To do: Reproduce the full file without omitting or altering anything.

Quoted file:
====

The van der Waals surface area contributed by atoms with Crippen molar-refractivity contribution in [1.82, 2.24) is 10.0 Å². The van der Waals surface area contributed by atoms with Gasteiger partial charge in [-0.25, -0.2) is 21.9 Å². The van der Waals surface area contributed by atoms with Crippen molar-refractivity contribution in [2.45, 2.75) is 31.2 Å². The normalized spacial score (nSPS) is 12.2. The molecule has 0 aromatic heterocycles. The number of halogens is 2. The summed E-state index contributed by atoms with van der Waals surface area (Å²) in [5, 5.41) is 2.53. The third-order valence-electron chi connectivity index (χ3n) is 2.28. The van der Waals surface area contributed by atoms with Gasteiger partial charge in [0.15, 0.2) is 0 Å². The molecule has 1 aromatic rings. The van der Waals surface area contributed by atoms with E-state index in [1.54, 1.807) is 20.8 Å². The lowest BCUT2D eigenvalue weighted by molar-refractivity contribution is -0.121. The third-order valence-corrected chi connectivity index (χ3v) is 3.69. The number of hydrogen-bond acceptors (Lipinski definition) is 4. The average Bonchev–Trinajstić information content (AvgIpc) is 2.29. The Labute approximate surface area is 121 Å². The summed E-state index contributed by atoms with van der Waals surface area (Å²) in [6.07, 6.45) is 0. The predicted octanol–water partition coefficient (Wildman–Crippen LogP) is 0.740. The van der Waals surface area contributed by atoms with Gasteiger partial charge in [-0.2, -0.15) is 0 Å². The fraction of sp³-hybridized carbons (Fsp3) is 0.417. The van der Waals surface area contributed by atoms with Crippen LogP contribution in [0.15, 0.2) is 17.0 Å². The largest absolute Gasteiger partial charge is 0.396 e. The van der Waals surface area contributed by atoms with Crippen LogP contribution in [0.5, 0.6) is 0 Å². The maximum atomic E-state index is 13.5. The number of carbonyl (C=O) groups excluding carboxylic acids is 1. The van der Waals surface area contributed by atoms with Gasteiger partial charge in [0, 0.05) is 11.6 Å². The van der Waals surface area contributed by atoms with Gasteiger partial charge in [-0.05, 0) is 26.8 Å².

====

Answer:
The van der Waals surface area contributed by atoms with Crippen molar-refractivity contribution in [1.82, 2.24) is 10.0 Å². The van der Waals surface area contributed by atoms with Gasteiger partial charge in [-0.25, -0.2) is 21.9 Å². The van der Waals surface area contributed by atoms with Crippen molar-refractivity contribution in [2.45, 2.75) is 31.2 Å². The normalized spacial score (nSPS) is 12.2. The molecule has 0 aromatic heterocycles. The number of halogens is 2. The summed E-state index contributed by atoms with van der Waals surface area (Å²) in [5, 5.41) is 2.53. The third-order valence-electron chi connectivity index (χ3n) is 2.28. The van der Waals surface area contributed by atoms with Gasteiger partial charge in [0.15, 0.2) is 0 Å². The molecule has 1 aromatic rings. The van der Waals surface area contributed by atoms with E-state index in [1.54, 1.807) is 20.8 Å². The lowest BCUT2D eigenvalue weighted by molar-refractivity contribution is -0.121. The third-order valence-corrected chi connectivity index (χ3v) is 3.69. The number of hydrogen-bond acceptors (Lipinski definition) is 4. The average Bonchev–Trinajstić information content (AvgIpc) is 2.29. The Labute approximate surface area is 121 Å². The summed E-state index contributed by atoms with van der Waals surface area (Å²) in [6.07, 6.45) is 0. The predicted octanol–water partition coefficient (Wildman–Crippen LogP) is 0.740. The van der Waals surface area contributed by atoms with Gasteiger partial charge in [-0.2, -0.15) is 0 Å². The fraction of sp³-hybridized carbons (Fsp3) is 0.417. The van der Waals surface area contributed by atoms with Crippen LogP contribution in [0.15, 0.2) is 17.0 Å². The largest absolute Gasteiger partial charge is 0.396 e. The van der Waals surface area contributed by atoms with Crippen LogP contribution in [0.5, 0.6) is 0 Å². The maximum atomic E-state index is 13.5. The number of carbonyl (C=O) groups excluding carboxylic acids is 1. The van der Waals surface area contributed by atoms with Gasteiger partial charge in [0, 0.05) is 11.6 Å². The van der Waals surface area contributed by atoms with Gasteiger partial charge in [-0.05, 0) is 26.8 Å².